Small upper airway in near-miss sudden infant death syndrome infants and their families

Lancet. 1986 Feb 22;1(8478):402-7. doi: 10.1016/s0140-6736(86)92369-x.


6 infants (index cases) from five different families had a near-miss sudden infant death syndrome event between 3 and 12 weeks of age and had polygraphically documented apnoeas during sleep. 4 of their siblings had died of SIDS. The index cases, their 4 living siblings, 10 parents, and 8 grandparents underwent respiratory studies during sleep. All the adults and 3 index cases had cephalometric X-rays. 2 index cases underwent volume computerised tomographic scans when awake and during sleep. Index cases had mixed and obstructive sleep apnoea. Several family members had obstructive sleep apnoea; cephalometric X-rays also showed small upper airways, particularly behind the base of the tongue. A small posterior airway at the level of the tongue may be a familial risk factor for apnoea of infancy.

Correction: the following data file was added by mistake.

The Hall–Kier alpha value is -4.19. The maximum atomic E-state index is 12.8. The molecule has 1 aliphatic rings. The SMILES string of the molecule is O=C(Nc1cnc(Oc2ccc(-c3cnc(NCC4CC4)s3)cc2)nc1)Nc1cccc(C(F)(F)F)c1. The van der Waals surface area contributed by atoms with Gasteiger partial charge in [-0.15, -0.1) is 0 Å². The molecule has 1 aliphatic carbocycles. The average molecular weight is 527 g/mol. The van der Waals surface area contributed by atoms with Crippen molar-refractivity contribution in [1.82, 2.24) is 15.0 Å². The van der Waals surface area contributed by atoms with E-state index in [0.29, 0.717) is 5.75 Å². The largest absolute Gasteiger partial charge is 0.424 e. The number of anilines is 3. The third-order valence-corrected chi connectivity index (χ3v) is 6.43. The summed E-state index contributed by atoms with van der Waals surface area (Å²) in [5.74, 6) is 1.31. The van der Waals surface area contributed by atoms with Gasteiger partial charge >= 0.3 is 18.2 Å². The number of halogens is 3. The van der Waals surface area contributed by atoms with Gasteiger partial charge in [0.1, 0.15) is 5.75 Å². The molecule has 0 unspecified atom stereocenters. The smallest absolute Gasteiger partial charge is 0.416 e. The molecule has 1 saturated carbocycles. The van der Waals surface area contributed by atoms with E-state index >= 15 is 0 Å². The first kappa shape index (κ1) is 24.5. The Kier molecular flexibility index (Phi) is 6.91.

Publication types

  • Research Support, Non-U.S. Gov't
  • Research Support, U.S. Gov't, P.H.S.

MeSH terms

  • Adult
  • Aged
  • Child
  • Child, Preschool
  • Female
  • Humans
  • Hyoid Bone / diagnostic imaging
  • Infant
  • Infant, Newborn
  • Male
  • Middle Aged
  • Monitoring, Physiologic
  • Pedigree
  • Pharynx / diagnostic imaging
  • Pharynx / pathology*
  • Sleep Apnea Syndromes / genetics
  • Sleep Apnea Syndromes / pathology*
  • Sleep Apnea Syndromes / physiopathology
  • Sleep, REM / physiology
  • Sudden Infant Death*
  • Tomography, X-Ray Computed